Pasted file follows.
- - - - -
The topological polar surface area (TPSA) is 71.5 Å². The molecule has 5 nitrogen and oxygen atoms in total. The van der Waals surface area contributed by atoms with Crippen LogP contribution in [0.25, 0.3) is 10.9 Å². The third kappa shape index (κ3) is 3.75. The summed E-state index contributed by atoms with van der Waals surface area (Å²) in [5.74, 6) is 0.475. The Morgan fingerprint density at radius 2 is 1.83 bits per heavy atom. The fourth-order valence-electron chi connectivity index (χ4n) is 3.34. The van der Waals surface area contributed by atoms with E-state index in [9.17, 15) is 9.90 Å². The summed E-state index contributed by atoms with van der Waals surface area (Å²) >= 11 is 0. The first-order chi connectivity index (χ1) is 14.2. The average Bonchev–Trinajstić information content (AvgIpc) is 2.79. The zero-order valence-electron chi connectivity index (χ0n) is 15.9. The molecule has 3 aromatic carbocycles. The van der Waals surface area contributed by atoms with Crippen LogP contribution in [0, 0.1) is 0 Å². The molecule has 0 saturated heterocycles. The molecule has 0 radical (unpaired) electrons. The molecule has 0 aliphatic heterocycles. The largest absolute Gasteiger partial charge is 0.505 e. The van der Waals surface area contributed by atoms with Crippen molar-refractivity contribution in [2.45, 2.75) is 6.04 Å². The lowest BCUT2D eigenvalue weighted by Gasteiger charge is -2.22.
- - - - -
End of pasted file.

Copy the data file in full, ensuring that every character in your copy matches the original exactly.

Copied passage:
The topological polar surface area (TPSA) is 71.5 Å². The molecule has 5 nitrogen and oxygen atoms in total. The van der Waals surface area contributed by atoms with Crippen LogP contribution in [0.25, 0.3) is 10.9 Å². The third kappa shape index (κ3) is 3.75. The summed E-state index contributed by atoms with van der Waals surface area (Å²) in [5.74, 6) is 0.475. The Morgan fingerprint density at radius 2 is 1.83 bits per heavy atom. The fourth-order valence-electron chi connectivity index (χ4n) is 3.34. The van der Waals surface area contributed by atoms with E-state index in [9.17, 15) is 9.90 Å². The summed E-state index contributed by atoms with van der Waals surface area (Å²) >= 11 is 0. The first-order chi connectivity index (χ1) is 14.2. The average Bonchev–Trinajstić information content (AvgIpc) is 2.79. The zero-order valence-electron chi connectivity index (χ0n) is 15.9. The molecule has 3 aromatic carbocycles. The van der Waals surface area contributed by atoms with Crippen LogP contribution in [0, 0.1) is 0 Å². The molecule has 0 saturated heterocycles. The molecule has 0 radical (unpaired) electrons. The molecule has 0 aliphatic heterocycles. The largest absolute Gasteiger partial charge is 0.505 e. The van der Waals surface area contributed by atoms with Crippen molar-refractivity contribution in [2.45, 2.75) is 6.04 Å². The lowest BCUT2D eigenvalue weighted by Gasteiger charge is -2.22.